After a short-lived dip, mortgage rates have started edging higher again.
Rates on 30-year, fixed-rate mortgages reached an average of 4.57% this week -- up from 4.51% last week, according to mortgage giant Freddie Mac. And 15-year fixed rates were an average of 3.59%, up from 3.54%.
After reaching a two-year high of 4.58% in August, the 30-year fixed rate had eased slightly, giving some house hunters hope that rates would continue to fall. But rates once again moved upward amid signs of a stronger economic recovery, according to Frank Nothaft, Freddie Mac's vice president and chief economist. Last week, the U.S. government revised its estimate of the nation's second quarter gross domestic product to be significantly better than initially thought.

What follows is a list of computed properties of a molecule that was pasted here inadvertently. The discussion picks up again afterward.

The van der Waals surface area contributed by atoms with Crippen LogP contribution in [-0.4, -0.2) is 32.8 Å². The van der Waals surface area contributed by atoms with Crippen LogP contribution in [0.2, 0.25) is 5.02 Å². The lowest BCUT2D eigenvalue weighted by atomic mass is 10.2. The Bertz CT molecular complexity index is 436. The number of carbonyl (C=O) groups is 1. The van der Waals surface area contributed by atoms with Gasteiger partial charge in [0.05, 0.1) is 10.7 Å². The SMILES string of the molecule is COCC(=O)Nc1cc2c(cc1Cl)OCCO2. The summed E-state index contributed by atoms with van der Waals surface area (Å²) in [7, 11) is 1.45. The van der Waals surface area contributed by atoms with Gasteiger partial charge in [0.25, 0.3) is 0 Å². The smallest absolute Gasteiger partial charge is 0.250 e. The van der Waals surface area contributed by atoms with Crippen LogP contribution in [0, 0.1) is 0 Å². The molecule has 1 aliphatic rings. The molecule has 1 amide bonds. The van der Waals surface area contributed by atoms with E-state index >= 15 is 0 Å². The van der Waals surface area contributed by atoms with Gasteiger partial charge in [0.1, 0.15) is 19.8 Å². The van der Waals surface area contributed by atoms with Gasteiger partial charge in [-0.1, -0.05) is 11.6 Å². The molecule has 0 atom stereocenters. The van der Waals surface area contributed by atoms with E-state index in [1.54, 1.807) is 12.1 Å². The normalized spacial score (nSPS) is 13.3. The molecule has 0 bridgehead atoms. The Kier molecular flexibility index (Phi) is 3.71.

In addition, expectations that the Federal Reserve would soon begin to slow its economic stimulus program have also been pushing rates higher since early May.
The average 30-year fixed rate is currently around one percentage point higher than it was just a few months ago, which will cost homebuyers around $56 more a month for every $100,000 they borrow.
Looking forward, rates will likely be influenced by Friday's job report, said Keith Gumbinger of HSH.com, a mortgage information provider. And if the economy continues to show signs of improvement, they could climb closer to 5% this fall, he said.